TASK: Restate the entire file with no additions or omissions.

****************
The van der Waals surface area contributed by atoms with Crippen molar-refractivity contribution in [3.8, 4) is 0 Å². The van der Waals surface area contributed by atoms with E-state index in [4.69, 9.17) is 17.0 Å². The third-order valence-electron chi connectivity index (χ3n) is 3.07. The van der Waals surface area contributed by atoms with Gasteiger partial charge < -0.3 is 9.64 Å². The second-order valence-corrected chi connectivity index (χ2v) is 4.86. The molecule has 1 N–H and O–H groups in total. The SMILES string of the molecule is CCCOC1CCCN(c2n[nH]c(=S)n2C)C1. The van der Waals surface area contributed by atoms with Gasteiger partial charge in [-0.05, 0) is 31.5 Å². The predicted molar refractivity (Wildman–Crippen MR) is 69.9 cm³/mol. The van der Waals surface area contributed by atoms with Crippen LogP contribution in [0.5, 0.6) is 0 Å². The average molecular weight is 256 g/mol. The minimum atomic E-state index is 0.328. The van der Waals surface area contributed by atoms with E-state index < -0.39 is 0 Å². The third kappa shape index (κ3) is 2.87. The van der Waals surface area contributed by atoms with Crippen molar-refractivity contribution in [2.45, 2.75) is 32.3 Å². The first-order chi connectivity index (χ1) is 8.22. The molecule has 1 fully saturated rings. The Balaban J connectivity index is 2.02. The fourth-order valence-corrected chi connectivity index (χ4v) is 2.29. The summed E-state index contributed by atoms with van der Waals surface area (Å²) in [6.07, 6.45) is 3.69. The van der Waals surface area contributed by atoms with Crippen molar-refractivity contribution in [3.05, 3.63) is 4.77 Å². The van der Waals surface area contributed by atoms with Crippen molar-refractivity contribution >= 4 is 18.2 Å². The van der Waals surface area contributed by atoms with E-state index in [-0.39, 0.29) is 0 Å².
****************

The van der Waals surface area contributed by atoms with Crippen molar-refractivity contribution in [3.8, 4) is 0 Å². The van der Waals surface area contributed by atoms with E-state index in [4.69, 9.17) is 17.0 Å². The third-order valence-electron chi connectivity index (χ3n) is 3.07. The van der Waals surface area contributed by atoms with Gasteiger partial charge < -0.3 is 9.64 Å². The second-order valence-corrected chi connectivity index (χ2v) is 4.86. The molecule has 1 N–H and O–H groups in total. The SMILES string of the molecule is CCCOC1CCCN(c2n[nH]c(=S)n2C)C1. The van der Waals surface area contributed by atoms with Gasteiger partial charge in [-0.05, 0) is 31.5 Å². The predicted molar refractivity (Wildman–Crippen MR) is 69.9 cm³/mol. The van der Waals surface area contributed by atoms with Crippen LogP contribution in [0.5, 0.6) is 0 Å². The average molecular weight is 256 g/mol. The minimum atomic E-state index is 0.328. The van der Waals surface area contributed by atoms with E-state index < -0.39 is 0 Å². The third kappa shape index (κ3) is 2.87. The van der Waals surface area contributed by atoms with Crippen molar-refractivity contribution in [2.45, 2.75) is 32.3 Å². The first-order chi connectivity index (χ1) is 8.22. The molecule has 1 fully saturated rings. The Balaban J connectivity index is 2.02. The fourth-order valence-corrected chi connectivity index (χ4v) is 2.29. The summed E-state index contributed by atoms with van der Waals surface area (Å²) in [6.07, 6.45) is 3.69. The van der Waals surface area contributed by atoms with Crippen molar-refractivity contribution in [3.05, 3.63) is 4.77 Å². The van der Waals surface area contributed by atoms with Crippen molar-refractivity contribution >= 4 is 18.2 Å². The van der Waals surface area contributed by atoms with E-state index in [-0.39, 0.29) is 0 Å².